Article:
In October 2011 I completed a pilgrimage to Santiago de Compostella in Spain following the ancient path called the Camino Frances. My journey took approximately 36 days, with rest days along the way. I will attempt, through a few humorous blogs and photographs, to convey the spirit and beauty of this incredible route, without, however, dwelling on the religious aspect of the walk. I kept a daily diary, which I originally planned to use for blogs, but my walk became such a personal and deep inner journey that this is no longer appropriate for me to share.
What made my walk a pilgrimage as opposed to just a long distance walking holiday was the intention behind the journey. What exactly is a pilgrimage, one might ask? There are probably as many explanations of a pilgrimage as there are routes to Santiago, and there are also just as many reasons why people walk The Way of St James as it is also called.
A pilgrimage is a journey embarked on alone or with companions, with the intention of connecting with the Divine in a profound manner, thereby seeking purification, redemption or knowledge. During the course of this experience the pilgrim joins a small community of fellow walkers, each intent on attaining their goal of arriving at a holy site by having to make enormous personal sacrifices and expend great physical effort to achieve their sacred mission. The journey becomes a metaphor of life on earth and during the walk, with many hours of contemplative awareness, a significant inner alchemical process takes place, and on arriving at the site, the pilgrim is transformed on many levels.
From birth to death, on our personal pilgrimage of Life, we are constantly faced with challenging situations where we have to make choices that result either in our personal happiness or private hell. After death, according to our beliefs, we arrive at our sacred site, which is either heaven or knowledge – or oblivion if we are non-believers!
There are many books that have enticed people to become pilgrims or simply walk the Camino, the most famous being those written by Paulo Coelho, Shirley MacLaine and Hape Kerkeling. Forgive me – I know there are other famous writers on the subject, but these are the names that I heard mentioned most often on the Camino. Martin Sheen has recently released a movie called The Way, which is bound to draw thousands more feet to this ancient path.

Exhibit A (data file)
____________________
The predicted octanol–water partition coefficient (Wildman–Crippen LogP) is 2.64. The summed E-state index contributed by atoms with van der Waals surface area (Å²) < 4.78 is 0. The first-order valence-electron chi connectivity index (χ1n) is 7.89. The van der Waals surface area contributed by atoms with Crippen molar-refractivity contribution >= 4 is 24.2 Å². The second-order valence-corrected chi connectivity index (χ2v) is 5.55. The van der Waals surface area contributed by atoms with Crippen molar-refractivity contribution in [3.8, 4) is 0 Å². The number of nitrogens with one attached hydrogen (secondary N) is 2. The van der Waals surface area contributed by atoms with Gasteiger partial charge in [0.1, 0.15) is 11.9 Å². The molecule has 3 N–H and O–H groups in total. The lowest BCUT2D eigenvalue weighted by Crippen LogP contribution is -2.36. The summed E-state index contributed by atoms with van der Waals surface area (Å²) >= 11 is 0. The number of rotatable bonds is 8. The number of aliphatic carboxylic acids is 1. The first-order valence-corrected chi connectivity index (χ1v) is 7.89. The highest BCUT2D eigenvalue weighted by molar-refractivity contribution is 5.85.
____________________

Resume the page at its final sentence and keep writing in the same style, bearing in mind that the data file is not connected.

St James is the patron saint of both the Camino and Spain. His ministry was devoted to converting the pagans in Galicia, more especially at Finisterre where Druidic rituals and initiations were the order of the day. Realizing that he was not having much success, he returned to Jerusalem where he was unfortunately beheaded at the order of Herod. His remains were brought back to Spain and many legends abound about miracles he has performed along the Camino. Today the scallop shell has become the symbol of the walk, along with images of St James wearing pilgrim attire and holding a staff and a bible.
The Camino still has mystical pagan overtones, with Celtic symbols and witches adorning buildings alongside the conventional religious statues of saints and angels. Folks can walk the same route and have no religious epiphanies or visions, but for the ones who are open to the Divine and prayerfully walk the way, the pilgrimage becomes a meaningful spiritual experience.
For those who walk the way without a spiritual goal in mind, it is merely an enormous challenge, a walking holiday or time out from everyday life after a traumatic event like a death, divorce, illness or a personal challenge that needs consideration. It is a journey that can be done on foot, by bicycle or on horseback. On arrival in Santiago de Compostella, those who have completed the requirements of the journey receive an ornate certificate – a very prized trophy – for all the hardships endured.
I hope that you will enjoy my blogs and photos of this amazing walk over the coming weeks.